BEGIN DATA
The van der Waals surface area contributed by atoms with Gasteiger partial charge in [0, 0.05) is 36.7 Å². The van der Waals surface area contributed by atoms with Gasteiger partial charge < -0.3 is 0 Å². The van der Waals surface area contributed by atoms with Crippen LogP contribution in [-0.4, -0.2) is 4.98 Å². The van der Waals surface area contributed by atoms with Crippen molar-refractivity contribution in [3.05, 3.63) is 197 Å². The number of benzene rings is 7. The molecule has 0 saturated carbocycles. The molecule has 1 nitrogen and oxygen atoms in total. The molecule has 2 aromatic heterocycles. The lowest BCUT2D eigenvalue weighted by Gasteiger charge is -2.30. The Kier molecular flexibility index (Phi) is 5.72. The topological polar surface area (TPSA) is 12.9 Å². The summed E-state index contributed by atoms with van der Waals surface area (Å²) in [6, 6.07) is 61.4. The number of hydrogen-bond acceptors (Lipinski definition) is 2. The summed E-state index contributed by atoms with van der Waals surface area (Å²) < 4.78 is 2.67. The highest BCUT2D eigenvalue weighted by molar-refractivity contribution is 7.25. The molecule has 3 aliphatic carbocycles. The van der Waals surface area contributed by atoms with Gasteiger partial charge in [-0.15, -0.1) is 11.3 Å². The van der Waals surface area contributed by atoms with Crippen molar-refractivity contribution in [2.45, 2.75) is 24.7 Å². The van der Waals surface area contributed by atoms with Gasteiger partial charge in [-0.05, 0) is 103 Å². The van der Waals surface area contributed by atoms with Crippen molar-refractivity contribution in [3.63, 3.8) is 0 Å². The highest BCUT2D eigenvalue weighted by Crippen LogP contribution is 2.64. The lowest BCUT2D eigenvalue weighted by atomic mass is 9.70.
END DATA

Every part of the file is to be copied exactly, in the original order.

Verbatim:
The van der Waals surface area contributed by atoms with Gasteiger partial charge in [0, 0.05) is 36.7 Å². The van der Waals surface area contributed by atoms with Gasteiger partial charge < -0.3 is 0 Å². The van der Waals surface area contributed by atoms with Crippen LogP contribution in [-0.4, -0.2) is 4.98 Å². The van der Waals surface area contributed by atoms with Crippen molar-refractivity contribution in [3.05, 3.63) is 197 Å². The number of benzene rings is 7. The molecule has 0 saturated carbocycles. The molecule has 1 nitrogen and oxygen atoms in total. The molecule has 2 aromatic heterocycles. The lowest BCUT2D eigenvalue weighted by Gasteiger charge is -2.30. The Kier molecular flexibility index (Phi) is 5.72. The topological polar surface area (TPSA) is 12.9 Å². The summed E-state index contributed by atoms with van der Waals surface area (Å²) in [6, 6.07) is 61.4. The number of hydrogen-bond acceptors (Lipinski definition) is 2. The summed E-state index contributed by atoms with van der Waals surface area (Å²) < 4.78 is 2.67. The highest BCUT2D eigenvalue weighted by molar-refractivity contribution is 7.25. The molecule has 3 aliphatic carbocycles. The van der Waals surface area contributed by atoms with Gasteiger partial charge in [-0.15, -0.1) is 11.3 Å². The van der Waals surface area contributed by atoms with Crippen molar-refractivity contribution in [2.45, 2.75) is 24.7 Å². The van der Waals surface area contributed by atoms with Gasteiger partial charge in [-0.05, 0) is 103 Å². The van der Waals surface area contributed by atoms with Crippen molar-refractivity contribution in [3.63, 3.8) is 0 Å². The highest BCUT2D eigenvalue weighted by Crippen LogP contribution is 2.64. The lowest BCUT2D eigenvalue weighted by atomic mass is 9.70.